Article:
I’ve had three friends get diagnosed with Cancer – I use the capital C because it feels deserving of it – and with each brave woman I’ve watched dignity, inner strength and true passion prevail. Each friend is different and yet there have been remarkable similarities; each thought of their children almost before thinking about themselves; each reached out to friends instead of shutting down; each found a way into acceptance without feeling defeated. Women are unbelievable humans, capable of such depth of emotion and power. I’ve learned by watching them and have been inspired by their resilience and nerve. They have taught me again to be awake in my life and let go of negative people and situations that can cloud my days. Through their struggles so many have been taught, helped, even saved and I really hope they all know that.

In the midst of the vulnerabilities illness brings, Life tossed up an interesting medley of mishaps. Our tenants became squatters in my UK house refusing to leave and costing us thousands over many months to get them out. More than the money was the stress and hatred I developed for them. They played us as fools and dare I say, won. Every morning for months was wasted from 6:30 am onwards on how to deal with feeling victimised and held hostage by them. There was a part of me that was trying to remain distant from the house, as seeing it as a rental took a lot of time and perspective on my part, and a lot of letting go. But it is personal; it’s not a rental, it’s our home and I attached a lot of emotion to claiming it back.

Then, at the same time, our nanny of two and a half years did a Jekyll-and-Hyde-disco-freak-out on us and threatened us in more ways than financial, leaving me disgusted, disheartened and dispirited. The boys quickly got over her (which was interesting) but somehow I was left holding onto the betrayal and bewilderment that I could have trusted her so implicitly with my kids, while she could leave in a crazy storm without even saying goodbye. Having just got back from downtown LA where I sat in a deposition (cue Law and Order music now please) of a labourer who claimed he magically broke his foot at my house a year ago without actually having an accident, I’ve been more than a little paranoid and preoccupied these days with ulterior motives and disguises worn.

But as my three friends dealing with the truly big stuff have shown me, this bad energy blanket that seems to be slightly suffocating me right now will pass. If you sit long enough and quietly enough, you will see the light on the other side of it all. It takes on different forms, but it’s always there. A plan of action or non-action to the diagnosis; an unexpected friend telling you she’s an employment lawyer; a reconciliation made out of common ground found; a real and true and proper understanding of how much love and support your partner and you share. And, of course, the kids…how you’re love for them is so extremely honest that your ability to hold onto darkness, in order to keep them in the light, is possible.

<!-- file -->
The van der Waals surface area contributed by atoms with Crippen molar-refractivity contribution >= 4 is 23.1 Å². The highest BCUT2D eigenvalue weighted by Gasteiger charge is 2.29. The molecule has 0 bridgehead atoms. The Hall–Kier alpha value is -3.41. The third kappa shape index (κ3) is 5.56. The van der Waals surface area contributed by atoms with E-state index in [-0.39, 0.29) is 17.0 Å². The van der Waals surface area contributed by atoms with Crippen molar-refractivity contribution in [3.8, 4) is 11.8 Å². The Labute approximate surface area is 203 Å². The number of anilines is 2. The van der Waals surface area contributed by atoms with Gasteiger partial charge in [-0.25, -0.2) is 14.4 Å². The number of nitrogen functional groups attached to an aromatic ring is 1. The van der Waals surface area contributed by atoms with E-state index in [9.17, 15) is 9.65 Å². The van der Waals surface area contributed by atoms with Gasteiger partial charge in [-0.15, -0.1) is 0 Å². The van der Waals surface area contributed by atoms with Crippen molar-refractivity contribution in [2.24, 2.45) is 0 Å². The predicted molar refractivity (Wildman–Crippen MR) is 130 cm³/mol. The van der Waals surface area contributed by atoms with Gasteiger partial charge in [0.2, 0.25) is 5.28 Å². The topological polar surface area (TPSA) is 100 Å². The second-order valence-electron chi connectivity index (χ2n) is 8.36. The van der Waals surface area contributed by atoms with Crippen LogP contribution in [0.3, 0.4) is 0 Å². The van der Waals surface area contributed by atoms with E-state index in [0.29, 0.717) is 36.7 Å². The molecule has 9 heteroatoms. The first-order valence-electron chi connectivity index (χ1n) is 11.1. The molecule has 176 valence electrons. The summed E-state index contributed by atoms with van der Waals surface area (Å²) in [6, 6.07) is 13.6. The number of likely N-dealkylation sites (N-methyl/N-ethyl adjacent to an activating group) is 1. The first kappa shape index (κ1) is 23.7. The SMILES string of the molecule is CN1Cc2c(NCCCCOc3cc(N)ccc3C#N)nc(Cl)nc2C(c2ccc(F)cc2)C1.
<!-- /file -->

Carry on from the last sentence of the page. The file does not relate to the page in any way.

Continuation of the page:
It is true that you learn a lot about yourself when the chips are down and it’s important to give yourself the space to feel low, and even depressed. The shift then comes with what you do with your new found knowledge of yourself and how to apply it wisely. For me, I’ve had to keep things really simple whilst all this discovery is going on and tell myself, almost as a mantra, that I have everything I need to remain in the light.

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I’ve had an uncomfortable couple of weeks. I’ve struggled with wanting to write about it because how I feel keeps shifting. My eldest turned 17 and in that my recognition of my role in all of my boys lives has changed. I am no longer the loudest voice in my teenager’s head, next to his own. I am no longer wanted for intimate conversations, even at bedtime, and pillow talk will slowly be handed over to the female of his dreams. This is normal, and to be expected based on all the stories one hears. But I really didn’t see it coming. Is that stupid?

It’s not so much rejection or sadness I feel, but more not wanting to accept the new reality. Friends with older boys say they all come round again; that their quest right now for independence and privacy allows the space they need from you in order to return to your relationship as a man. I don’t know. I’m only on this side of the journey of discovery and as with every other ‘first’ in my years as a mom, my eldest going through something is my first time too, and I have no idea what I’m doing.

I drop him off at Union Train Station downtown – yes, LA has a central AMTRAK train station that is pretty gorgeous – and realize he has not only not complained about going on a school trip (oh, the times before:), but also is looking forward to it. These small moments of recognition of growth I have become accustomed to, however many the tears still do fall. But it’s the greater jump, the manly one, I am struggling to wrap my head around.

It is healthy and right for boys to emotionally detach and my rule so far is if you do it with respect, then off you go. The lines are blurry right now – I keep reflecting on what I did as a teenager and what I needed and wanted from my parents. Need? Probably total independence to make my own decisions about every aspect of my life; want – for my parents to allow me to do whatever I wanted. So with that, I parent my boys, wavering between being hypocritical and realistic in saying yes or no. Safety first, but then after that it gets really confusing on where to draw the line.

What has been a huge source of comfort is all the conversations I’ve had with other moms going through much of the same stuff. I’ve realized we are all in this together – that however personal my issues feel, they are not unique. And sharing enables me to hear a new idea or perspective on how to deal with raising teenagers. Frankly, and I’ve said this for 17 years; it’s other moms’ stories, more than books or doctors or the internet that have guided me throughout motherhood and I’m eternally grateful each time.

All my boys are full of sweetness. I am proud of that. That was there from the get-go. If I added anything it’s the rough map of how to be kind, and how to feel successful by your own actions. I can only hope that the foundations are laid and that if they all need to explore a private emotional path in order to return again as young men, then I have to find a way to let them go and not let my heart break every time. They are doing what they should be doing; it’s their mother who needs the guidance this time.

In the words of Husband…’Don’t take it all so personally, I don’t’. Touche.